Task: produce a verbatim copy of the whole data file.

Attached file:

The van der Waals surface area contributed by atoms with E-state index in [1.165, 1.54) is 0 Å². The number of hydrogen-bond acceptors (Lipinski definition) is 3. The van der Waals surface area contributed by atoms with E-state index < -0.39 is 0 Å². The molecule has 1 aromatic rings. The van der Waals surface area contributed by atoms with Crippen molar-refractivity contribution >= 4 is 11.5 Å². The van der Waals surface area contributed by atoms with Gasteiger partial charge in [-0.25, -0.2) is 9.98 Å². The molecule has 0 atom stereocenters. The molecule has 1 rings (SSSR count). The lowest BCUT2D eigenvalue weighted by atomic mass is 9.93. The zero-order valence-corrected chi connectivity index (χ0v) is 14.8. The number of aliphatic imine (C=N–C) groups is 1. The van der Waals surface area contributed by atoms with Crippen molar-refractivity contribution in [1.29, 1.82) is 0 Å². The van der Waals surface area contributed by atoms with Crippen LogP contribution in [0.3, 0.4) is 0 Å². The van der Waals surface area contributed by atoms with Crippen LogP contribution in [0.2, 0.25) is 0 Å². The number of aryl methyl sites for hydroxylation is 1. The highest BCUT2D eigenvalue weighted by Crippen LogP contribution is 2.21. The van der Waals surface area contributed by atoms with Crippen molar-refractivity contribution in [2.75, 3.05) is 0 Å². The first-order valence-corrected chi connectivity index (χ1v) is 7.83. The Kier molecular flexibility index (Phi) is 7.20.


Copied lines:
The van der Waals surface area contributed by atoms with E-state index in [1.165, 1.54) is 0 Å². The number of hydrogen-bond acceptors (Lipinski definition) is 3. The van der Waals surface area contributed by atoms with E-state index < -0.39 is 0 Å². The molecule has 1 aromatic rings. The van der Waals surface area contributed by atoms with Crippen molar-refractivity contribution >= 4 is 11.5 Å². The van der Waals surface area contributed by atoms with Gasteiger partial charge in [-0.25, -0.2) is 9.98 Å². The molecule has 0 atom stereocenters. The molecule has 1 rings (SSSR count). The lowest BCUT2D eigenvalue weighted by atomic mass is 9.93. The zero-order valence-corrected chi connectivity index (χ0v) is 14.8. The number of aliphatic imine (C=N–C) groups is 1. The van der Waals surface area contributed by atoms with Crippen molar-refractivity contribution in [1.29, 1.82) is 0 Å². The van der Waals surface area contributed by atoms with Crippen LogP contribution in [0.3, 0.4) is 0 Å². The van der Waals surface area contributed by atoms with Crippen LogP contribution in [0.2, 0.25) is 0 Å². The number of aryl methyl sites for hydroxylation is 1. The highest BCUT2D eigenvalue weighted by Crippen LogP contribution is 2.21. The van der Waals surface area contributed by atoms with Crippen molar-refractivity contribution in [2.75, 3.05) is 0 Å². The first-order valence-corrected chi connectivity index (χ1v) is 7.83. The Kier molecular flexibility index (Phi) is 7.20.